Learn about Future of Papacy by Looking Back

by Carol Glatz

ROME (CNS) – The halls of history might hold some clues as to what kind of impact Pope Benedict XVI’s resignation will have on the Church and how to navigate a smooth transition, said a U.S. scholar.

“All these problems surrounding how to treat Benedict, what to call him, how he will be dealt with in his life after the papacy, how his death will be dealt with, all of these are new” questions, said Joshua Birk, a fellow at the American Academy in Rome and expert in medieval Mediterranean history.

To find some answers or at least some guidance, “we sort of have to go back to these medieval cases (of papal resignation) because we literally have nothing else” to go by, he told Catholic News Service.

There’s not much in the annals to sift through, however. Papal resignations are extremely rare with only four in the past 1,100 years, he said. And almost every case involved popes who were pressured to step down.

Only the voluntary resignation of St. Celestine V in 1294, he said, can offer relevant parallels to help the Church make sense of the free and willful resignation of Pope Benedict.

The case of Pope Celestine also resulted in some innovative changes that he brought with his decision to resign, he said.

For example, Birk said, the principles behind Pope Celestine’s decision to step down and “how Celestine articulated the ability of a pope to resign are incredibly important,” as is the papal bull he issued establishing rules for an abdication.

The late 13th-century pope also “established the ground rules for how papal conclaves will operate in selecting the pope,” said Birk, who teaches history at Smith College in Northampton, Mass.

The formal process used for centuries to select a new pope, a process that generally follows the death of a pope, is actually the model St. Celestine established for “how to select a pope after a resignation,” he said.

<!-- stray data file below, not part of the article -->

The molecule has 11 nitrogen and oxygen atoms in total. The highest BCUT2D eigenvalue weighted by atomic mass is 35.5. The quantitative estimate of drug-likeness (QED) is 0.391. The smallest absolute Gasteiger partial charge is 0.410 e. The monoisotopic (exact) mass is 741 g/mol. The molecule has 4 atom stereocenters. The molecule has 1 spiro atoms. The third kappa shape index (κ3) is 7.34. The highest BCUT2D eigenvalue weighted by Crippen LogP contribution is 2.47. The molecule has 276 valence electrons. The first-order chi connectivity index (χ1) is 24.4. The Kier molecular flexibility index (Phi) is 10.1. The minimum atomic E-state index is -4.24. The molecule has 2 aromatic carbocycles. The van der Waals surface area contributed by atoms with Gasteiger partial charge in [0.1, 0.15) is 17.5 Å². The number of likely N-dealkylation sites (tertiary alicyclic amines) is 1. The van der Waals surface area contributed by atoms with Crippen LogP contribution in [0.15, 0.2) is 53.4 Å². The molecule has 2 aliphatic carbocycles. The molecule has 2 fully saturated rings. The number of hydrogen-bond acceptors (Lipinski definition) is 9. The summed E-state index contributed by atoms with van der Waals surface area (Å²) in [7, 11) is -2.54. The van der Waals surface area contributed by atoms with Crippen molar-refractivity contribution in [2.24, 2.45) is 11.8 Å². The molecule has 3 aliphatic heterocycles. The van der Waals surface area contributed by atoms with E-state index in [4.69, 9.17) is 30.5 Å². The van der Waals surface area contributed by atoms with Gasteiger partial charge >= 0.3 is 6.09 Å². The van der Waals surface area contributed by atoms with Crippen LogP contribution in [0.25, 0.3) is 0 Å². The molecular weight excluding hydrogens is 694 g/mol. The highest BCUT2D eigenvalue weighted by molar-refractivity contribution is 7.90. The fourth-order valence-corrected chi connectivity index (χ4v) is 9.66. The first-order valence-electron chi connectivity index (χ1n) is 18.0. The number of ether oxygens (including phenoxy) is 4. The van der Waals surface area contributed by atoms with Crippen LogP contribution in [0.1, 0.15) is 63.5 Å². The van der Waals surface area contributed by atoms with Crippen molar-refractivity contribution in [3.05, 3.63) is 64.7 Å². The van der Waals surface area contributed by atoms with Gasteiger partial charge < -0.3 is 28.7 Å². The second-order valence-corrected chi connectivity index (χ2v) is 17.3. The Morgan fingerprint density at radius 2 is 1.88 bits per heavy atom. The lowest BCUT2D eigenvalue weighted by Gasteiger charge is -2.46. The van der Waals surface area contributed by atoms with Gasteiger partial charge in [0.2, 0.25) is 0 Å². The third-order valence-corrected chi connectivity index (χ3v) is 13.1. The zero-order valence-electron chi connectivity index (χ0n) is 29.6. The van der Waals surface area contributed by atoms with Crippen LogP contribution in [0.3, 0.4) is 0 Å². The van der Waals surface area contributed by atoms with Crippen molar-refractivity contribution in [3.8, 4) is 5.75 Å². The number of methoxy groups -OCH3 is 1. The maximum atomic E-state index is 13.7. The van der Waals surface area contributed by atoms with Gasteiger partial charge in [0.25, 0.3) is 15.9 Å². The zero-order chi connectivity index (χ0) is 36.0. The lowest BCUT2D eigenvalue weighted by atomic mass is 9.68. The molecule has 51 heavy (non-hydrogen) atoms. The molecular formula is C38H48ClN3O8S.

Before Pope Celestine, the selection process was “less formalized” and often operated much differently from one papal selection to the next, he said.

“Celestine is the one who really lays down the papal bulls establishing the rights of the conclave and how they’ll act under these circumstances” of a vacant see, he said.

Just as Pope Celestine’s bold move carried with it important and lasting norms and traditions, so too, may Pope Benedict’s decision usher in a new approach, the scholar said.

“For a pope that is generally viewed as incredibly conservative and very traditionalist, this resignation actually shows a remarkable innovation on his part,” Birk said.

While the idea of resignation may have been bandied about with other popes, only Pope Benedict has really embraced it with the “modern understandings of health, illness and the abilities of modern science to prolong life even in times of sickness,” he said.

“The innovation Benedict has shown in resigning may give the College of Cardinals more leeway and may allow them to be more innovative and perhaps more forward-thinking in their selections,” he said.

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